Taking pictures of lightning during a storm is a game of luck and patience that is usually left to the more advanced photographers. It requires a few extra pieces of equipment, a keen eye, and like i said before: patience. Use these steps to insure better chances of catching one of these split second events.
Things You'll Need
- Film camera
- Shutter release cable with button
- ASA100 film
First, the storm should only be a thunderstorm, not a complete downpour of rain. Taking your camera out into extremely wet conditions is not advised.
Next, locate an elevated area with a clear view of the area of sky the storm is located in.
Attach your camera to the tripod, and point it toward the area of the sky where you have witnessed the most recent lightning activity.
Next, attach the shutter release cable to your camera.
Now set your camera's focus to infinity so that distant objects are in-focus. This is when the lens is retracted all the way toward the base.
Then set your shutter speed to B. In this setting the shutter stays open as long as you hold the shutter button down.
Then set your aperture to f/8.
Now press the shutter release button on the cable and hold it down until lightning strikes.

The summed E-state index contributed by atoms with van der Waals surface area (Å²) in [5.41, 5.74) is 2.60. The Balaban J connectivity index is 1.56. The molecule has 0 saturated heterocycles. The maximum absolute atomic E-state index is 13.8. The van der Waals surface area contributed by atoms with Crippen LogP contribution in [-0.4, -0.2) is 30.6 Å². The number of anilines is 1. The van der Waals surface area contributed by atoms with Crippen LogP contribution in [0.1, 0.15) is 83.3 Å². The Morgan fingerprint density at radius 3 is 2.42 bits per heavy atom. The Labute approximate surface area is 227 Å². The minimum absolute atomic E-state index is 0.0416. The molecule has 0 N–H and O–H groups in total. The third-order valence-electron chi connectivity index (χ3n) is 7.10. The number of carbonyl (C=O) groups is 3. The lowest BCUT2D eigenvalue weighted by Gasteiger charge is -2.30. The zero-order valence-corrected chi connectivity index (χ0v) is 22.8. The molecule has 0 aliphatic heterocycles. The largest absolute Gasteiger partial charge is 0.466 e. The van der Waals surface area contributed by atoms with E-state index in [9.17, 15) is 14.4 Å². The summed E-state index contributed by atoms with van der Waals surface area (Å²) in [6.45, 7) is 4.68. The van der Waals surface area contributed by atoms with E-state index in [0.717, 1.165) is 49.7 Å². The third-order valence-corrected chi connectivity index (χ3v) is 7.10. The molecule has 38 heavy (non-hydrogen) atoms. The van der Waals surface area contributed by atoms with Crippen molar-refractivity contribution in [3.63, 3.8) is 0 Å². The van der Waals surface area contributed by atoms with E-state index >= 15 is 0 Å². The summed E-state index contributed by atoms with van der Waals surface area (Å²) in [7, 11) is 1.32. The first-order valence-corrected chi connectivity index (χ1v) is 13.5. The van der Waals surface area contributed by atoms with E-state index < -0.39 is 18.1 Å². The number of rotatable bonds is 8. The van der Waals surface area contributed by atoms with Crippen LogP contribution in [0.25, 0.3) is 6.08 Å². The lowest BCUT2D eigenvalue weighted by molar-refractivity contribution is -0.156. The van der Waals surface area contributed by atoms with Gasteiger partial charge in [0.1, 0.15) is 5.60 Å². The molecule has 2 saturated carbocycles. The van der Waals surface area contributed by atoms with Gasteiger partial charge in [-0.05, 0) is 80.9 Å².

If lightning does not strike within one minute release the shutter button and advance the film, the frame has been over-exposed.
If lightning strikes during this one minute time frame simply release the shutter button on your cable and advance to the next frame for hopes of another successful shot.
Tips & Warnings
- ASA100 film is generally the best choice for taking pictures of lightning, as the film allows for long exposures in dark environments.
- Patience is a virtue when taking lightning pictures. If you get one or two good lightning photos out of a roll of film you're doing very well.
- Fast moving clouds don't work well with long exposures, they blur in the photo. Slow moving clouds make better backdrops that don't distort the image.
- When taking pictures of lighting, keep a safe distance between yourself and possible lightning magnets, such as radio antennas and power lines.